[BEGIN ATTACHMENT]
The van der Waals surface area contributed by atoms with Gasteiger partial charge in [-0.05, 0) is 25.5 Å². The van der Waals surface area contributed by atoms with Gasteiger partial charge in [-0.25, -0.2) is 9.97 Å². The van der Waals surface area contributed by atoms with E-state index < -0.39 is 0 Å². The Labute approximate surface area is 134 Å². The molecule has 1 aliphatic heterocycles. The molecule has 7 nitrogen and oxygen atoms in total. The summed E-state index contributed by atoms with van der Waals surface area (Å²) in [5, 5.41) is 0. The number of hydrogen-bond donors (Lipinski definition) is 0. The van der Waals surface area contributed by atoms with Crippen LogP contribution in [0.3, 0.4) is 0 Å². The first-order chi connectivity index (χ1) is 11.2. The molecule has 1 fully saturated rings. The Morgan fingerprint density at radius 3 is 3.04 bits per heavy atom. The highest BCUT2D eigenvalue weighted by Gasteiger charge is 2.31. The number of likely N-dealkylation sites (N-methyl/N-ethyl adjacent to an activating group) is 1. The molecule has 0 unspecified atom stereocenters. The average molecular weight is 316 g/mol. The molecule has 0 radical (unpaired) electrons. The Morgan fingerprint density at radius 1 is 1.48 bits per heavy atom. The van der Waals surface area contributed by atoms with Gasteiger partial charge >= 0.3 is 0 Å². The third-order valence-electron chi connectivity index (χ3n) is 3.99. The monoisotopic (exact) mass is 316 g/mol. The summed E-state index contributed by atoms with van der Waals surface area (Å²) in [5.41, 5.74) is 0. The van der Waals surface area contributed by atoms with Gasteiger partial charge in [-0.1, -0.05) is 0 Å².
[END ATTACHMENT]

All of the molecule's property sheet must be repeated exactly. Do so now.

The van der Waals surface area contributed by atoms with Gasteiger partial charge in [-0.05, 0) is 25.5 Å². The van der Waals surface area contributed by atoms with Gasteiger partial charge in [-0.25, -0.2) is 9.97 Å². The van der Waals surface area contributed by atoms with E-state index < -0.39 is 0 Å². The Labute approximate surface area is 134 Å². The molecule has 1 aliphatic heterocycles. The molecule has 7 nitrogen and oxygen atoms in total. The summed E-state index contributed by atoms with van der Waals surface area (Å²) in [5, 5.41) is 0. The number of hydrogen-bond donors (Lipinski definition) is 0. The van der Waals surface area contributed by atoms with Crippen LogP contribution in [0.3, 0.4) is 0 Å². The first-order chi connectivity index (χ1) is 11.2. The molecule has 1 fully saturated rings. The Morgan fingerprint density at radius 3 is 3.04 bits per heavy atom. The highest BCUT2D eigenvalue weighted by Gasteiger charge is 2.31. The number of likely N-dealkylation sites (N-methyl/N-ethyl adjacent to an activating group) is 1. The molecule has 0 unspecified atom stereocenters. The average molecular weight is 316 g/mol. The molecule has 0 radical (unpaired) electrons. The Morgan fingerprint density at radius 1 is 1.48 bits per heavy atom. The van der Waals surface area contributed by atoms with Gasteiger partial charge >= 0.3 is 0 Å². The third-order valence-electron chi connectivity index (χ3n) is 3.99. The monoisotopic (exact) mass is 316 g/mol. The summed E-state index contributed by atoms with van der Waals surface area (Å²) in [5.41, 5.74) is 0. The van der Waals surface area contributed by atoms with Gasteiger partial charge in [-0.1, -0.05) is 0 Å².